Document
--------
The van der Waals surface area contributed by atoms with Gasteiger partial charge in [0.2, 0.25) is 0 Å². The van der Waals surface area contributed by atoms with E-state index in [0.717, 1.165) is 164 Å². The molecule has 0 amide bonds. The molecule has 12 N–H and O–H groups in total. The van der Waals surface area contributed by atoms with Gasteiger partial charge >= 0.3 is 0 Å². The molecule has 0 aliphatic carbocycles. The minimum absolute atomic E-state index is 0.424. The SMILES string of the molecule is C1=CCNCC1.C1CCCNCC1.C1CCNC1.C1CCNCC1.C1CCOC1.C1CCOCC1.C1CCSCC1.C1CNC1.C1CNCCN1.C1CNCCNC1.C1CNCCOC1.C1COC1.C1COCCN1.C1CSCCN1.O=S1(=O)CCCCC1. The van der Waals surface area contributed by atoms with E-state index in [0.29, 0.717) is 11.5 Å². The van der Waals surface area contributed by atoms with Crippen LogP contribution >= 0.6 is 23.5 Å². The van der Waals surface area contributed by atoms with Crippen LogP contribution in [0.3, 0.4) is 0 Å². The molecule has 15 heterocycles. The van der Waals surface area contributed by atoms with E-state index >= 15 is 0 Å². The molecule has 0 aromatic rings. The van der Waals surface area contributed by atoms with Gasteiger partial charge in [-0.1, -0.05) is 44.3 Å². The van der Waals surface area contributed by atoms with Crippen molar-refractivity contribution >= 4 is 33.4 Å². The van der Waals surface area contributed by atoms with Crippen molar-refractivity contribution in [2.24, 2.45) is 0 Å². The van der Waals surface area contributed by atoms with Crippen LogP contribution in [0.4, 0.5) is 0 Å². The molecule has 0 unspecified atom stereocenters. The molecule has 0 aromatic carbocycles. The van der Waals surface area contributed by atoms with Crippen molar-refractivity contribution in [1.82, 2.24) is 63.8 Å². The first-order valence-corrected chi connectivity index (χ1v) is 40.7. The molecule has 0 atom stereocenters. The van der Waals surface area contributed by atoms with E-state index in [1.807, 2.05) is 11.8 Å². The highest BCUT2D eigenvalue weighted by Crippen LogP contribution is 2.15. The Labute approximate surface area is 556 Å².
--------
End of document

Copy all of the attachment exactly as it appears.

The van der Waals surface area contributed by atoms with Gasteiger partial charge in [0.2, 0.25) is 0 Å². The van der Waals surface area contributed by atoms with E-state index in [0.717, 1.165) is 164 Å². The molecule has 0 amide bonds. The molecule has 12 N–H and O–H groups in total. The van der Waals surface area contributed by atoms with Gasteiger partial charge >= 0.3 is 0 Å². The molecule has 0 aliphatic carbocycles. The minimum absolute atomic E-state index is 0.424. The SMILES string of the molecule is C1=CCNCC1.C1CCCNCC1.C1CCNC1.C1CCNCC1.C1CCOC1.C1CCOCC1.C1CCSCC1.C1CNC1.C1CNCCN1.C1CNCCNC1.C1CNCCOC1.C1COC1.C1COCCN1.C1CSCCN1.O=S1(=O)CCCCC1. The van der Waals surface area contributed by atoms with E-state index in [0.29, 0.717) is 11.5 Å². The van der Waals surface area contributed by atoms with Crippen LogP contribution >= 0.6 is 23.5 Å². The van der Waals surface area contributed by atoms with Crippen LogP contribution in [0.3, 0.4) is 0 Å². The molecule has 15 heterocycles. The van der Waals surface area contributed by atoms with E-state index >= 15 is 0 Å². The molecule has 0 aromatic rings. The van der Waals surface area contributed by atoms with Gasteiger partial charge in [-0.1, -0.05) is 44.3 Å². The van der Waals surface area contributed by atoms with Crippen molar-refractivity contribution >= 4 is 33.4 Å². The van der Waals surface area contributed by atoms with Crippen molar-refractivity contribution in [2.24, 2.45) is 0 Å². The van der Waals surface area contributed by atoms with Crippen LogP contribution in [0.4, 0.5) is 0 Å². The molecule has 0 unspecified atom stereocenters. The molecule has 0 aromatic carbocycles. The van der Waals surface area contributed by atoms with Crippen molar-refractivity contribution in [1.82, 2.24) is 63.8 Å². The first-order valence-corrected chi connectivity index (χ1v) is 40.7. The molecule has 0 atom stereocenters. The van der Waals surface area contributed by atoms with E-state index in [1.807, 2.05) is 11.8 Å². The highest BCUT2D eigenvalue weighted by Crippen LogP contribution is 2.15. The Labute approximate surface area is 556 Å².